Commensurate with the size and complexity of the licensee, the nature and scope of the licensee’s activities and the sensitivity of the personal information in the licensee’s possession, custody or control, each licensee shall develop, implement, and maintain a comprehensive written information security program that contains administrative, technical, and physical safeguards for the protection of personal information. The licensee shall document, on an ongoing basis, compliance with its information security program.
Id. at Section 4.
The revised model also scraps the old section 5, which related to duties before a data breach occurs, including duties to notify policyholders of the types of information collected and stored, and further refines the duties of an insurer in the case of a data breach, particularly where it involves a vendor. Id., Sections 5-6. The revised model adds further detail in the notification requirements section, regarding notification to the Commissioner (in addition to affected consumers). Id., Section 6.
Finally, the revised draft substantially alters the enforcement provisions, providing much greater flexibility to regulators in enforcing its provisions. The new model explicitly disavows any private right of action. It also notably alters the mandatory “shall” language in the prior draft which would have potentially required agency action in the event of any suspected violation of the law. Thus, under the revised model, such enforcement actions would be permissive, and within the discretion of the Commissioner. The revised model also eliminates the prior draft’s inclusion of sections detailing penalties, judicial review, and individual remedies. Id.
However, the revised model law may not mollify insurers who have expressed particular concerns about uniform notification laws. After the first iteration of the model law was exposed for comment, various changes were discussed at the NAIC’s annual meeting. One important issue for insurers was expressed by the American Council of Life Insurers (ACLI), the American Insurance Association (AIA), and America’s Health Insurance Planes (AHIP) with regard to the notification requirements, which, in the prior draft did not supersede other state notification laws already in place.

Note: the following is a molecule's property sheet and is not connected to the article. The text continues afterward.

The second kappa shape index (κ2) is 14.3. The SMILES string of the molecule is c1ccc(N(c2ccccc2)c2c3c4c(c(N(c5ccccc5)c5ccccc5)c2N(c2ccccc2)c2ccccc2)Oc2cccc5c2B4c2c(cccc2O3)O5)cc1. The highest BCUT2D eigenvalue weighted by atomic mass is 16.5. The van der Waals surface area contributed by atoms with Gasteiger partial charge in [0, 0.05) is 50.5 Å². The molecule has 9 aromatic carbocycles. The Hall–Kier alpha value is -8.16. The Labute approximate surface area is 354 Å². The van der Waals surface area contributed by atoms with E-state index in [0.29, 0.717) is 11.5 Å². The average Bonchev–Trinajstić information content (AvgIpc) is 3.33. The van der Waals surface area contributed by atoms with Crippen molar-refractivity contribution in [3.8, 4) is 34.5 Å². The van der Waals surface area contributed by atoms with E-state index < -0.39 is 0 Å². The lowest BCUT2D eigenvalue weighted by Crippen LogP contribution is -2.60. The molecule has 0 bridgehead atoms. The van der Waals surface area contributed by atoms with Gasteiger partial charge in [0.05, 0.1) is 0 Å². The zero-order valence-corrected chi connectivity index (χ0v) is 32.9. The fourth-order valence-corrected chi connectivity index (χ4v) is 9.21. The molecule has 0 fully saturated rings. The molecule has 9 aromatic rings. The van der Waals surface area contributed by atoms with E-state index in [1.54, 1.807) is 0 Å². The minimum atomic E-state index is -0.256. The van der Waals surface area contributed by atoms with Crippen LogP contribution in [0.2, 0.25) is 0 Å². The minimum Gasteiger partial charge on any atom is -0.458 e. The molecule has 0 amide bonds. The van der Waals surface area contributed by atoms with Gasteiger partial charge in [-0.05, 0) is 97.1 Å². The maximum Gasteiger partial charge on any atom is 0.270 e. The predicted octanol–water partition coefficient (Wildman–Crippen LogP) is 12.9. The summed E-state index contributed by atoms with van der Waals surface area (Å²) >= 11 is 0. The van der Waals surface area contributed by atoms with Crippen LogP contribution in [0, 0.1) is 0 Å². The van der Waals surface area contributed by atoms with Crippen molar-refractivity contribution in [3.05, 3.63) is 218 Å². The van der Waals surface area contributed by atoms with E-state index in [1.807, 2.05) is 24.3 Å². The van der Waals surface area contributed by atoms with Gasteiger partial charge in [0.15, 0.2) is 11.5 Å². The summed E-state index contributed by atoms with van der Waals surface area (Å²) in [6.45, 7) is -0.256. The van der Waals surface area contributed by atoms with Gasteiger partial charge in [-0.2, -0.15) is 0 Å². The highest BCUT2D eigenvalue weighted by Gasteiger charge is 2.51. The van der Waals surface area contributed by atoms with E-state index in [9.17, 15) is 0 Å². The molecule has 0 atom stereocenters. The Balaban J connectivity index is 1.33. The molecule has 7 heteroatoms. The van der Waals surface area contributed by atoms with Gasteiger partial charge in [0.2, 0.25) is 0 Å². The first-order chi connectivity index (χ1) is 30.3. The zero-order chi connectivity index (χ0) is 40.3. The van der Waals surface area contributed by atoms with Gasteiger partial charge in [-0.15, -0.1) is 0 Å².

As ACLI noted, its member companies have “serious concerns” about additional notification requirements that do not supersede existing state laws, and noted that the prior version required an insurer to provide notice to 50 different state attorneys general and 50 different insurance commissioners. Id. at 37. The revised model law, however, does not fairly meet these concerns, as it maintains notification requirements to insurance commissioners, but does not contain any changes indicating that the notification requirements supersede other state notification laws, effectively leaving insurers with two sets of 50 different standards
In sum, the revised model law continues to provide detailed consumer protection provisions, particularly given the new and varying types of information insurers are collecting, and it may give some comfort to insurers in that it scales back some of the penalty and enforcement provisions. But some fundamental problems that insurers have previously expressed, especially surrounding uniformity and the superseding of other state notification laws, remain in this draft. As noted above, the public comment period currently extends to September 16, 2016. Insurers and others will no doubt anxiously await further changes in another revised version in the hope that some of the as-yet addressed concerns are met.